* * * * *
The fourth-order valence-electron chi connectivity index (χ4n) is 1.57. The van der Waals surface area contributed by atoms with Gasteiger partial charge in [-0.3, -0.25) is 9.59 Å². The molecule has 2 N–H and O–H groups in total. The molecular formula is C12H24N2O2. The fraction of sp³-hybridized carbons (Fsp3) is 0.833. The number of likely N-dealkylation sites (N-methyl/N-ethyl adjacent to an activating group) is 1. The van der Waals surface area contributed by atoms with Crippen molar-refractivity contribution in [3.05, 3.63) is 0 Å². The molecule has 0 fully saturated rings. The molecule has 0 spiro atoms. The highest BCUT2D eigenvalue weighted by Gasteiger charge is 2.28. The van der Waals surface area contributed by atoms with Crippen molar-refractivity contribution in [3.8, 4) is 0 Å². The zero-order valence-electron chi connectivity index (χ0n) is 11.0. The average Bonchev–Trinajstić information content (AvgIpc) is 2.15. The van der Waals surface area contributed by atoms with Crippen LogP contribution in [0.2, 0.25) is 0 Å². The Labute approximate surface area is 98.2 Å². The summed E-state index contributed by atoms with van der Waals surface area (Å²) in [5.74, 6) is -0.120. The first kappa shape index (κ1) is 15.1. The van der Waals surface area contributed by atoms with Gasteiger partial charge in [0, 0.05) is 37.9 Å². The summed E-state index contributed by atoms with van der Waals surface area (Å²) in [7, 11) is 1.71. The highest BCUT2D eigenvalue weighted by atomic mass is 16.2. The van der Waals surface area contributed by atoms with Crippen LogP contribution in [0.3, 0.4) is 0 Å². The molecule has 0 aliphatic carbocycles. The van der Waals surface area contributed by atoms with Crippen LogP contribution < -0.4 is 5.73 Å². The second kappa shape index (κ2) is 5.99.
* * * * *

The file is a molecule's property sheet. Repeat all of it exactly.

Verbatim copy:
The fourth-order valence-electron chi connectivity index (χ4n) is 1.57. The van der Waals surface area contributed by atoms with Gasteiger partial charge in [-0.3, -0.25) is 9.59 Å². The molecule has 2 N–H and O–H groups in total. The molecular formula is C12H24N2O2. The fraction of sp³-hybridized carbons (Fsp3) is 0.833. The number of likely N-dealkylation sites (N-methyl/N-ethyl adjacent to an activating group) is 1. The van der Waals surface area contributed by atoms with Crippen molar-refractivity contribution in [3.05, 3.63) is 0 Å². The molecule has 0 fully saturated rings. The molecule has 0 spiro atoms. The highest BCUT2D eigenvalue weighted by Gasteiger charge is 2.28. The van der Waals surface area contributed by atoms with Crippen molar-refractivity contribution in [3.8, 4) is 0 Å². The zero-order valence-electron chi connectivity index (χ0n) is 11.0. The average Bonchev–Trinajstić information content (AvgIpc) is 2.15. The van der Waals surface area contributed by atoms with Crippen LogP contribution in [0.2, 0.25) is 0 Å². The Labute approximate surface area is 98.2 Å². The summed E-state index contributed by atoms with van der Waals surface area (Å²) in [5.74, 6) is -0.120. The first kappa shape index (κ1) is 15.1. The van der Waals surface area contributed by atoms with Gasteiger partial charge in [0, 0.05) is 37.9 Å². The summed E-state index contributed by atoms with van der Waals surface area (Å²) in [7, 11) is 1.71. The highest BCUT2D eigenvalue weighted by atomic mass is 16.2. The van der Waals surface area contributed by atoms with Crippen LogP contribution in [0.3, 0.4) is 0 Å². The molecule has 0 aliphatic carbocycles. The van der Waals surface area contributed by atoms with Crippen LogP contribution < -0.4 is 5.73 Å². The second kappa shape index (κ2) is 5.99.